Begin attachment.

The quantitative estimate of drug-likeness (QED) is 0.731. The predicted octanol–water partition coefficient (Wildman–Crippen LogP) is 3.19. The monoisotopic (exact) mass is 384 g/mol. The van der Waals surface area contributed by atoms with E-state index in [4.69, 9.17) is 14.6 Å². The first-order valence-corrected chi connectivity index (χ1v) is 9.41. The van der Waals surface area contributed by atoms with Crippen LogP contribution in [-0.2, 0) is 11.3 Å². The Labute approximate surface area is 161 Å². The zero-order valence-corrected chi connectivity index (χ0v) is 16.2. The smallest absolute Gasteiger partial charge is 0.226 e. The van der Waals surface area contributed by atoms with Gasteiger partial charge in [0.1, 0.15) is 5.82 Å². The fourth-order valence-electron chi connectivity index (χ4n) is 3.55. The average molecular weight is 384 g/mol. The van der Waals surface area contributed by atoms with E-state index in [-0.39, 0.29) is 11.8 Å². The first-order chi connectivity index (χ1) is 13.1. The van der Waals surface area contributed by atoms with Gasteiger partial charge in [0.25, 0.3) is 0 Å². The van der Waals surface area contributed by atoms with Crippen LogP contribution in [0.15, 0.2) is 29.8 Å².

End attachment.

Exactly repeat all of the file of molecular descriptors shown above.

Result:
The quantitative estimate of drug-likeness (QED) is 0.731. The predicted octanol–water partition coefficient (Wildman–Crippen LogP) is 3.19. The monoisotopic (exact) mass is 384 g/mol. The van der Waals surface area contributed by atoms with E-state index in [4.69, 9.17) is 14.6 Å². The first-order valence-corrected chi connectivity index (χ1v) is 9.41. The van der Waals surface area contributed by atoms with Crippen LogP contribution in [-0.2, 0) is 11.3 Å². The Labute approximate surface area is 161 Å². The zero-order valence-corrected chi connectivity index (χ0v) is 16.2. The smallest absolute Gasteiger partial charge is 0.226 e. The van der Waals surface area contributed by atoms with Gasteiger partial charge in [0.1, 0.15) is 5.82 Å². The fourth-order valence-electron chi connectivity index (χ4n) is 3.55. The average molecular weight is 384 g/mol. The van der Waals surface area contributed by atoms with E-state index in [-0.39, 0.29) is 11.8 Å². The first-order chi connectivity index (χ1) is 13.1. The van der Waals surface area contributed by atoms with Gasteiger partial charge in [0.25, 0.3) is 0 Å². The van der Waals surface area contributed by atoms with Crippen LogP contribution in [0.15, 0.2) is 29.8 Å².